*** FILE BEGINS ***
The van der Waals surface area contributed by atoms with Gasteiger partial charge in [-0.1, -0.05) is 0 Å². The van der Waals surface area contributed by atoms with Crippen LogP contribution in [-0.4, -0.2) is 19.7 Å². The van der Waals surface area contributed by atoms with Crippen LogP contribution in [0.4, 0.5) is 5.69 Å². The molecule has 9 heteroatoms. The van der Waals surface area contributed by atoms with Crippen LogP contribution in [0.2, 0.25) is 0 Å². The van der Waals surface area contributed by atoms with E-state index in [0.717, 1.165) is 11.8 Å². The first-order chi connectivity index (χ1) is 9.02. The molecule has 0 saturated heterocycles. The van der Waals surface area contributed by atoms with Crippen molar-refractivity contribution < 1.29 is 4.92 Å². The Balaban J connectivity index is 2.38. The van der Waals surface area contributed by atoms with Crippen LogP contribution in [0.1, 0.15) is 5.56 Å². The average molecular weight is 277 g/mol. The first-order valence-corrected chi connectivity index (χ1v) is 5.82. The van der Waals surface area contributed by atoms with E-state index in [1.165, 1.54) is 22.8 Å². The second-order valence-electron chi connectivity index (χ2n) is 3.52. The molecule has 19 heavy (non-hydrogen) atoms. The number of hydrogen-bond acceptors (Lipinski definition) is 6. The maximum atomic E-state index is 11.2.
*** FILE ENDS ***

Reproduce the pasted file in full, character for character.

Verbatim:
The van der Waals surface area contributed by atoms with Gasteiger partial charge in [-0.1, -0.05) is 0 Å². The van der Waals surface area contributed by atoms with Crippen LogP contribution in [-0.4, -0.2) is 19.7 Å². The van der Waals surface area contributed by atoms with Crippen LogP contribution in [0.4, 0.5) is 5.69 Å². The molecule has 9 heteroatoms. The van der Waals surface area contributed by atoms with Crippen LogP contribution in [0.2, 0.25) is 0 Å². The van der Waals surface area contributed by atoms with E-state index in [0.717, 1.165) is 11.8 Å². The first-order chi connectivity index (χ1) is 9.02. The molecule has 0 saturated heterocycles. The van der Waals surface area contributed by atoms with Crippen molar-refractivity contribution < 1.29 is 4.92 Å². The Balaban J connectivity index is 2.38. The van der Waals surface area contributed by atoms with Crippen LogP contribution in [0.1, 0.15) is 5.56 Å². The average molecular weight is 277 g/mol. The first-order valence-corrected chi connectivity index (χ1v) is 5.82. The van der Waals surface area contributed by atoms with E-state index in [1.165, 1.54) is 22.8 Å². The second-order valence-electron chi connectivity index (χ2n) is 3.52. The molecule has 19 heavy (non-hydrogen) atoms. The number of hydrogen-bond acceptors (Lipinski definition) is 6. The maximum atomic E-state index is 11.2.